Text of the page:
Available right now in the form of the WordPress REST API Plugin, the goal of the project is to enable predictable, resource-oriented URLs, standardized return structures and to use HTTP response codes to indicate API errors.
In this article I’ll take a look at the basics of the REST API (WordPress RESTful API) and how you can use it right now to make your website or web application that much better.
WordPress Rest API Basics
Once you’ve downloaded and activated the plugin your site is ready to go and your API base path will be
/wp-json/. This means that to get all your posts from an external application you can make a request to
In most cases the “something” in the URL will start with
/wp/v2 which indicates that you are using version 2 of the API
The easiest way to try out the new API is to make sure you’re logged in to the website you’ve installed and activated the plugin on and visit a route. Check out
http://yoursite.com/wp-json/wp/v2/posts for example.
If you see a response but it’s just a mass of text, I recommend using the JSON Formatter for Chrome or JSONView for Firefox.
REST APIs use HTTP Verbs which determine the type of action a client may want to perform. HEAD, GET, POST, PUT, and DELETE can be used which are standard across the web.
HEAD is used to retrieve HTTP header information, GET retrieves information about a resource, POST creates a resource, PUT updates a resources and DELETE deletes a resource. Resources are discreet entities in WordPress such as posts, comments, users and so on.
Routes And Endpoints
Endpoints are specific functions that can be reached by sending the appropriate HTTP verb to the appropriate URL. The route is the URL itself, the endpoint is the combination of the route and the type of action used.
/wp/v2/posts/342 is a route which has three endpoints. Using GET will retrieve the resource, using PUT (along with parameters) can update the resource and DELETE will delete it.
Using the WordPress Rest API
From here on out you can do almost anything you could on WordPress proper. You can create posts, update users, moderate comments – all this from any other application you want. It’s a matter of knowing the routes, endpoints, the schema and parameter requirements. The main page of the API Documentation has plenty of information for you regarding these.
If you need a list of all available routes you can simply send a GET request to
/wp/v2/. This has the added benefit of listing all routes and endpoints available to your site specifically – since you do have the option of adding your own.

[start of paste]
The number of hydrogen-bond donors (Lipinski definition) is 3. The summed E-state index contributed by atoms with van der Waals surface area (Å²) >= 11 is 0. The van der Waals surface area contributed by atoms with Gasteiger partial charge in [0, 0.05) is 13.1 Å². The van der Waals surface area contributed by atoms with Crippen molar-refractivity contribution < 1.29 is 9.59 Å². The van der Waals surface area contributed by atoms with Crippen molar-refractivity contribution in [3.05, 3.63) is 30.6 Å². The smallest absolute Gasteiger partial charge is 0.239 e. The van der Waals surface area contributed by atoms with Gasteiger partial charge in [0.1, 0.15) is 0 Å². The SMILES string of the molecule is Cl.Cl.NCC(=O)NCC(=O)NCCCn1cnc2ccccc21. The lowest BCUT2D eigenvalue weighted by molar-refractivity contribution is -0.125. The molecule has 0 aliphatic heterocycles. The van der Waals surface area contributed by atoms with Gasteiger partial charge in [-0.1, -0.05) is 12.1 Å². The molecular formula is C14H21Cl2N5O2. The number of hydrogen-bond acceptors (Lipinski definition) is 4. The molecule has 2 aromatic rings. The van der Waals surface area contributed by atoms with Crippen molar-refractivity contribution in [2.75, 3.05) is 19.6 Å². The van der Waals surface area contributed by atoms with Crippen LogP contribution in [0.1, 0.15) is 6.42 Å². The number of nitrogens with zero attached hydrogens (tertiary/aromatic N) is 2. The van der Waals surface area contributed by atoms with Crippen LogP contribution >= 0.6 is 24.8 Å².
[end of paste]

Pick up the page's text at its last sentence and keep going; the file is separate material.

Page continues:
The first thing you’ll want to tackle is authentication – granted, this is a bit difficult. Once you’ve figured it out, the rest is a breeze though. Right now there are three types available:
- Cookie Authentication – For plugins/themes running on the same site
- OAuth – For external clients
- Basic Authentication – For testing only
I’m going to recommend basic auth for the purposes of learning, but please do not use it in the wild – it isn’t very safe at all.
To get started you’ll need to install the Basic Auth plugin. The plugin is only available via Github, you can install it by downloading the zip and installing the zip file in the plugins section.
To demonstrate how to access a WordPress installations API I am going to write some PHP code on my localhost which will access the metadata of a post on my actual website.
To grab publicly available data you can use the
wp_remote_get() function, here’s how:
$response = wp_remote_get( 'http://danielpataki.com/wp-json/wp/v2/posts');
By printing out the
$response variable you’ll see a bunch of data, including the list of posts. If you try the same method for a restricted resource you’ll bump into an error which reads: “Sorry, you cannot view the meta for this post”. Here’s where authentication comes in.
Using basic auth we can send our username and password along for each request which will grant us the proper privileges.
$response = wp_remote_get( 'http://username:firstname.lastname@example.org/wp-json/wp/v2/posts/445/meta');
This call will be successful, I’ll be able to see all the post meta associated with post 445. The drawbacks of this method should be apparent.
You need to send your username and password with each request and – worst of all – as plain text! Just to recap: this is fine for testing and learning about the API but never use this in production.
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json_decode() in PHP to convert it to an array. How about more complex procedures where we send data, often with parameters. The example below creates a post via the REST API.
$args['body'] = array( 'title' => 'API TEST', 'status' => 'draft', 'content' => 'content' ); $response = wp_remote_post( 'http://username:email@example.com/wp-json/wp/v2/posts/', $args );
Knowing what to add to the request body is a matter of glancing at the schema. It contains the parameter names, the data types, the description and context.
The response contains a bunch of information about our new post, including the ID, which could come in handy if we want to manipulate the postmeta once we’ve added the post itself.
I hope this quick primer has shown how easy it is to work with the JSON API. It’s final inception into the core (hopefully soon) will take existing apps to the next level and will allow developers to create mobile clients for complex websites running WordPress.
In an upcoming article, we’ll look at the JSON API in more detail, including more complex forms of authentication and custom endpoints, stay tuned!